Even though I have nowhere to put it, I am seriously tempted by that van. It’s only 3 hours away from me, and that is a great price in today’s market. I can think of so many things I use it for: people- and cargo-hauling duties, take the rear seats out and use it for camping.

Freelivin2713
Freelivin2713
8 months ago

LeSabre!

MAX FRESH OFF
MAX FRESH OFF
8 months ago

Bruce Berry was a working man
He used to load that Econoline van

I had a 1978 E-150 Chateau with a 3 in the tree and a 351 Windsor and that thing was indestructible. When you turned on the A/C at full blast on a hot day the vents would be covered in frost within seconds.

Ricardo
Ricardo
8 months ago

I’m taking the Buick.
I’m sure my stink can overcome any existing funk.

Alan Christensen
Alan Christensen
8 months ago

“…a forgettable one, and sometimes that has its advantages as well.”

Like as a getaway car.
Cop: What were they driving?
Witness: Um, something.
Cop: What color?
Witness: None.

Last edited 8 months ago by Alan Christensen
Hotdoughnutsnow
Hotdoughnutsnow
8 months ago

Hmmm… what looks like a dirty sofa you found on a sidewalk (I can smell it from here; cigarettes and cat piss), or a clean functional van that needs the rearview mirror installed?

Mr Sarcastic
Mr Sarcastic
8 months ago

Man a tough call. That 5.4 spit out spark plugs like popcorn but at 300k miles probably no worries. And while I don’t need a hauler daily I need one more often than renting would cover. Now that Buick is a comfortable ride and half the miles of the Ford has more miles left. But my need of a regular hauler means give my my 4th E-Hauler.

Shop-Teacher
Shop-Teacher
8 months ago

I love those Buicks, and fully expected to pick it, but that interior is so gross, compared to the much cleaner one in the Club Wagon, I’ll take the van.

Farty McSprinkles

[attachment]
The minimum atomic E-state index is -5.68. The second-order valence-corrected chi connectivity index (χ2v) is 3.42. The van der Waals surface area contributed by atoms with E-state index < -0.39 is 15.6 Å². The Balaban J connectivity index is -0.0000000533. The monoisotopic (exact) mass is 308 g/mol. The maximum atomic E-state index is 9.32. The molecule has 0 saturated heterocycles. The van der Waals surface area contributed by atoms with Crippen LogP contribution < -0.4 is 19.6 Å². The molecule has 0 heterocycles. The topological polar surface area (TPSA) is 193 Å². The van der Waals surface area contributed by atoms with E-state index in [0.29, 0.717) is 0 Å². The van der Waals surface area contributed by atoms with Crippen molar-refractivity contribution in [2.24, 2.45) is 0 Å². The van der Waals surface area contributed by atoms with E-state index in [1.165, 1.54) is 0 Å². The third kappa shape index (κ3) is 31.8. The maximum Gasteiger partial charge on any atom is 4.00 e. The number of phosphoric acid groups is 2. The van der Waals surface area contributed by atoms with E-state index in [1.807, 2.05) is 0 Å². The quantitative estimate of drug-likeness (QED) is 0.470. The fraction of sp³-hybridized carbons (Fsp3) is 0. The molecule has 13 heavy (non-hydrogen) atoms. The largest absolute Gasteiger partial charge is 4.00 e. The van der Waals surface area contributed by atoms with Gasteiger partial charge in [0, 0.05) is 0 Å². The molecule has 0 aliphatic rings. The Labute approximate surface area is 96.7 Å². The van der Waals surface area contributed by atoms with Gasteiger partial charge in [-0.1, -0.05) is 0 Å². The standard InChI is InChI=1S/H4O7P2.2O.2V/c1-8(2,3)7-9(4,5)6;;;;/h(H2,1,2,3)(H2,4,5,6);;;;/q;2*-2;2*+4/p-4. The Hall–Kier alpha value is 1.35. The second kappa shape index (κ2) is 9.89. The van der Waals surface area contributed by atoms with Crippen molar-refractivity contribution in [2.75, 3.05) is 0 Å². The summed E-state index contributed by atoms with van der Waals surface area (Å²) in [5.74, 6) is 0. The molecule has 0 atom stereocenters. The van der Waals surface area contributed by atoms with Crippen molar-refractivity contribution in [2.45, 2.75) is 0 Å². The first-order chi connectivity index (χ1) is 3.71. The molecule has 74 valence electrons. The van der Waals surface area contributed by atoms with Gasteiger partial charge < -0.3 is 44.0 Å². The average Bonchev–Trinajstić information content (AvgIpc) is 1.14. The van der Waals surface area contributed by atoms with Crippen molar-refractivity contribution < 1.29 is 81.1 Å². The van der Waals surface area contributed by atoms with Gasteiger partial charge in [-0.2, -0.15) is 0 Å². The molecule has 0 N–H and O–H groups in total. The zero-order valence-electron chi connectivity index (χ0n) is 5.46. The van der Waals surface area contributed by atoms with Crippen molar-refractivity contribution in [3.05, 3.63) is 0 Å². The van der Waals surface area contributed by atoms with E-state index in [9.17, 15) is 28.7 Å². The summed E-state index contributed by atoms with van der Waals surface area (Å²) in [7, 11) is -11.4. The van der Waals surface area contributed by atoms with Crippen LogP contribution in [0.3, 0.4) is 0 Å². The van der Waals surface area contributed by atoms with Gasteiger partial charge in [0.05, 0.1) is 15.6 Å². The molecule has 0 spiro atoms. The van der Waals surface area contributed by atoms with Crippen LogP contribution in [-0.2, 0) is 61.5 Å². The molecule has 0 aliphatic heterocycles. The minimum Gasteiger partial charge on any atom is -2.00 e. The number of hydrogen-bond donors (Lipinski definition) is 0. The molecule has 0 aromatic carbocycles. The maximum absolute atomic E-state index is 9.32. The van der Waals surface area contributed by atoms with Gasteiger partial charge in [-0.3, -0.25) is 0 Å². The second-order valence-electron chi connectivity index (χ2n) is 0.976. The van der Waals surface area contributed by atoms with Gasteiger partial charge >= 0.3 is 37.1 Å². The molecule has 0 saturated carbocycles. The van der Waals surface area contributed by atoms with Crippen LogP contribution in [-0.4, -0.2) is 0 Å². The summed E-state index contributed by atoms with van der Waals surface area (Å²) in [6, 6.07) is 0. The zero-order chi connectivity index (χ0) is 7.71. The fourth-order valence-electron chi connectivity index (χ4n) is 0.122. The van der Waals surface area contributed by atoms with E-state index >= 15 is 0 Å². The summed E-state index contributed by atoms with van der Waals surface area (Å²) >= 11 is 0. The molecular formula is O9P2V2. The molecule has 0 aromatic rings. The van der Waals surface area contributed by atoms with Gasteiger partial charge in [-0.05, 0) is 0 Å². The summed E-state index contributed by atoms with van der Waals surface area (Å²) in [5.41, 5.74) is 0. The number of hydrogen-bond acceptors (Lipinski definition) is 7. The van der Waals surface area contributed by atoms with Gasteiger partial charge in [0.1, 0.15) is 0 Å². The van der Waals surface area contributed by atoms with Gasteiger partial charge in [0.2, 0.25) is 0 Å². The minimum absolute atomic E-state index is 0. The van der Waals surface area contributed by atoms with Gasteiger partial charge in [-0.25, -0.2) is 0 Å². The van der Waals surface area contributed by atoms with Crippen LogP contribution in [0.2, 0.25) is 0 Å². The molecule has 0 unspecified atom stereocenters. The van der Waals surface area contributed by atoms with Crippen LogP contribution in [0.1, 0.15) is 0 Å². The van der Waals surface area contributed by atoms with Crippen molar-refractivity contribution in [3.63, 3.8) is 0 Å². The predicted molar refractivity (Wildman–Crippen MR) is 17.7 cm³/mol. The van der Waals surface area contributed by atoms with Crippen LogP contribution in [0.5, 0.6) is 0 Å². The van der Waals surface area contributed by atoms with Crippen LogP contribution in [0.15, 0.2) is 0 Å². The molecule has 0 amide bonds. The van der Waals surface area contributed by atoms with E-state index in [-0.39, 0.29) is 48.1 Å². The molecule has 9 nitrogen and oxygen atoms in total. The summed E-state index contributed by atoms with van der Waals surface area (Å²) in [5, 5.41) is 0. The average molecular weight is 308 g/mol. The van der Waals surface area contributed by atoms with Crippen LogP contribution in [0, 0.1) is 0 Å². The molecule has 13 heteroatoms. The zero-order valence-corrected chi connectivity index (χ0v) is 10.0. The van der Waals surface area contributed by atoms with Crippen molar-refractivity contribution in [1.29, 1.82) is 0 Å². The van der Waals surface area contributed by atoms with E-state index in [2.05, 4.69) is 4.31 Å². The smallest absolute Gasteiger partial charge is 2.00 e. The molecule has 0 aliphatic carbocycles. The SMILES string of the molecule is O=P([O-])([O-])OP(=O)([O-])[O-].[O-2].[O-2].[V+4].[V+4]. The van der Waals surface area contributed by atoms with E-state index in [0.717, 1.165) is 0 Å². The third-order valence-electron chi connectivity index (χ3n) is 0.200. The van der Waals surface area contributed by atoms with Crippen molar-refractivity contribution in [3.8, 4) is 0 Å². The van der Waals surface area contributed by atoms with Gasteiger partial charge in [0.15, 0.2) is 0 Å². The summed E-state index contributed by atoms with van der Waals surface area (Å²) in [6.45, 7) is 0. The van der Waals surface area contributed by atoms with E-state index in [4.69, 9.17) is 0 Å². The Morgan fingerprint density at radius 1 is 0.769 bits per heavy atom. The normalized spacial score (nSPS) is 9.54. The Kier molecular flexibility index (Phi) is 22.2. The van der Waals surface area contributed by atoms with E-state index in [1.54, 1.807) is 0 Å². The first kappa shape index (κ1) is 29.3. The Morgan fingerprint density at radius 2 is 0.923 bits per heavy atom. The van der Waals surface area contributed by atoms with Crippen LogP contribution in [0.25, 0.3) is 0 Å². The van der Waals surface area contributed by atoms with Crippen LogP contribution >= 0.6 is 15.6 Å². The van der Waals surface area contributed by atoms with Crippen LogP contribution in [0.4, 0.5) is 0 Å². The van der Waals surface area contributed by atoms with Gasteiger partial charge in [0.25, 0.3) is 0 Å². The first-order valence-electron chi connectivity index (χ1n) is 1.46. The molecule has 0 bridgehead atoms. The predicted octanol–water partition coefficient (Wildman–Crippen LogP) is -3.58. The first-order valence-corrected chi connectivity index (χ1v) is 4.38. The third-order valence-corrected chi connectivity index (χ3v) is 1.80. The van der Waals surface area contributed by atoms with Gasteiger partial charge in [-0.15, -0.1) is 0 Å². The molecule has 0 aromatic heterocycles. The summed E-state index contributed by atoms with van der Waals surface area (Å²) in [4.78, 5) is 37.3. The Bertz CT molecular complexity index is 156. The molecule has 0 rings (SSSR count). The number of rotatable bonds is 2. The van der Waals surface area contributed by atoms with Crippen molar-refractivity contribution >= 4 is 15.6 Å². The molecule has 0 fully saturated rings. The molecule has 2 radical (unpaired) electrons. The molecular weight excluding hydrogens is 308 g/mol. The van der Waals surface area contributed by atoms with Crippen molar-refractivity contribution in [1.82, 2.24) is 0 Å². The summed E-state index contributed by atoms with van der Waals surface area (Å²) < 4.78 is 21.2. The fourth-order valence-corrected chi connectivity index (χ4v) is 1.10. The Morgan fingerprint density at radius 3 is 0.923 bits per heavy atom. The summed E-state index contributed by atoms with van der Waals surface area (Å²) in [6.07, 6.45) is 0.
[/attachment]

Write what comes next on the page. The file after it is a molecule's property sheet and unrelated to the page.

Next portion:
Farty McSprinkles
8 months ago

Van is more useful to me, so I went with that.

Mike F.
Mike F.
8 months ago

Would go with the van even if it weren’t for the potential smoke taint issues with the Buick. Can’t believe how good the interior is, and assuming the miles are mostly Visalia to Davis, this thing’s in decent mechanical shape as well. Also, it has my ex-employer’s bumper sticker on the back and I actually liked working there, so that’s a bonus.

Pneumatic Tool
Pneumatic Tool
8 months ago

Dang…this one is harder for me than most of these lately. I’m going Club Wagon, mainly because my wife would probably never want to be seen in the Buick, and her family once owned a Club Wagon that they drove all over hell’s half acre (and I do mean hell because the AC apparently wasn’t ticked in the option box) – so there’s that.

Slow Joe Crow
Slow Joe Crow
8 months ago

The van, I can do more interesting things,with it, and I have a 2003 LeSabre in the driveway with 213,000 miles on it that outlived its first two owners

Gudendrunk
Gudendrunk
8 months ago
Reply to  Slow Joe Crow

Its a Buick, the expectation is it’s the last car your grandparents buy before they die

Last edited 8 months ago by Gudendrunk
TOSSABL
TOSSABL
8 months ago

People here keep praising the 3.8, and the road-eating ride those old GMs have, so I was all set to click on it with an eye to an Epic Road Trip Out West. But, once out there, I’d be confined to tents or motels, and my little Scruffy dog likes to talk shit to bears. Suboptimal.

So, drop a limited-slip or locker in the rear of the van, pull out a few seats, and install curtains. Buy some chains, a camp stove, and a few other comforts, and hit the road. Plus, it should easily tow any future bad impulse buys I make

Jason Roth
Jason Roth
8 months ago

I was leaning Buick coming in, but that interior’s pretty rough, and I’m scared off by the probability of a smoky interior.

ColoradoFX4
ColoradoFX4
8 months ago

I don’t usually go for the van, I’m not a “van guy,” but this one being a Club Wagon means it would actually be useful for me. Plus, it looks to be in such good shape, better than the Buick, that I can’t pass it up.

Mike B
Mike B
8 months ago

That van is straight up NICE. I don’t even need a van but if I saw that for that price near me, I’d snatch it up. All these vans in the northeast are beat to hell and literally falling apart.

That model Buford can be a nice car, just not that one.